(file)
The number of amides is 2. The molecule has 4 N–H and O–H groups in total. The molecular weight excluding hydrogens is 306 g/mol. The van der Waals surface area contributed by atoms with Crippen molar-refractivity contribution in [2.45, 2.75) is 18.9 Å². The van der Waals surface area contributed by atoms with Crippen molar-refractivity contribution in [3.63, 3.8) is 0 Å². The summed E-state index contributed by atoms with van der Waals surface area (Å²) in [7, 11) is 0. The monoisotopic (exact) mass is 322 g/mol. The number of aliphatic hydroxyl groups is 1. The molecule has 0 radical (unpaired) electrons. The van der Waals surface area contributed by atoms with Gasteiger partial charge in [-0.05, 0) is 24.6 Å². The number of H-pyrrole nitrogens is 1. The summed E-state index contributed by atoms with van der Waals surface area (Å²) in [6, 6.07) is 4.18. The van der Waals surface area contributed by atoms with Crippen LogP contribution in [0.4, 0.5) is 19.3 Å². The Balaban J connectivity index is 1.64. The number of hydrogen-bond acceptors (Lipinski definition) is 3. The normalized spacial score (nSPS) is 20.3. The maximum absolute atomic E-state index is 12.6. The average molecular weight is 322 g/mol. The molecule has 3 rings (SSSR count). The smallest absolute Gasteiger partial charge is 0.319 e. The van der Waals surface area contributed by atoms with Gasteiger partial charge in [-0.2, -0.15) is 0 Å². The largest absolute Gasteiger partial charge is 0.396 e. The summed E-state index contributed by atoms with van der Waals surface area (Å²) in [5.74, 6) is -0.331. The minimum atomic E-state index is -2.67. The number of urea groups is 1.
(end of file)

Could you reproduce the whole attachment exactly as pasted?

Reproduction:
The number of amides is 2. The molecule has 4 N–H and O–H groups in total. The molecular weight excluding hydrogens is 306 g/mol. The van der Waals surface area contributed by atoms with Crippen molar-refractivity contribution in [2.45, 2.75) is 18.9 Å². The van der Waals surface area contributed by atoms with Crippen molar-refractivity contribution in [3.63, 3.8) is 0 Å². The summed E-state index contributed by atoms with van der Waals surface area (Å²) in [7, 11) is 0. The monoisotopic (exact) mass is 322 g/mol. The number of aliphatic hydroxyl groups is 1. The molecule has 0 radical (unpaired) electrons. The van der Waals surface area contributed by atoms with Gasteiger partial charge in [-0.05, 0) is 24.6 Å². The number of H-pyrrole nitrogens is 1. The summed E-state index contributed by atoms with van der Waals surface area (Å²) in [6, 6.07) is 4.18. The van der Waals surface area contributed by atoms with Crippen LogP contribution in [0.4, 0.5) is 19.3 Å². The Balaban J connectivity index is 1.64. The number of hydrogen-bond acceptors (Lipinski definition) is 3. The normalized spacial score (nSPS) is 20.3. The maximum absolute atomic E-state index is 12.6. The average molecular weight is 322 g/mol. The molecule has 3 rings (SSSR count). The smallest absolute Gasteiger partial charge is 0.319 e. The van der Waals surface area contributed by atoms with Gasteiger partial charge in [-0.2, -0.15) is 0 Å². The largest absolute Gasteiger partial charge is 0.396 e. The summed E-state index contributed by atoms with van der Waals surface area (Å²) in [5.74, 6) is -0.331. The minimum atomic E-state index is -2.67. The number of urea groups is 1.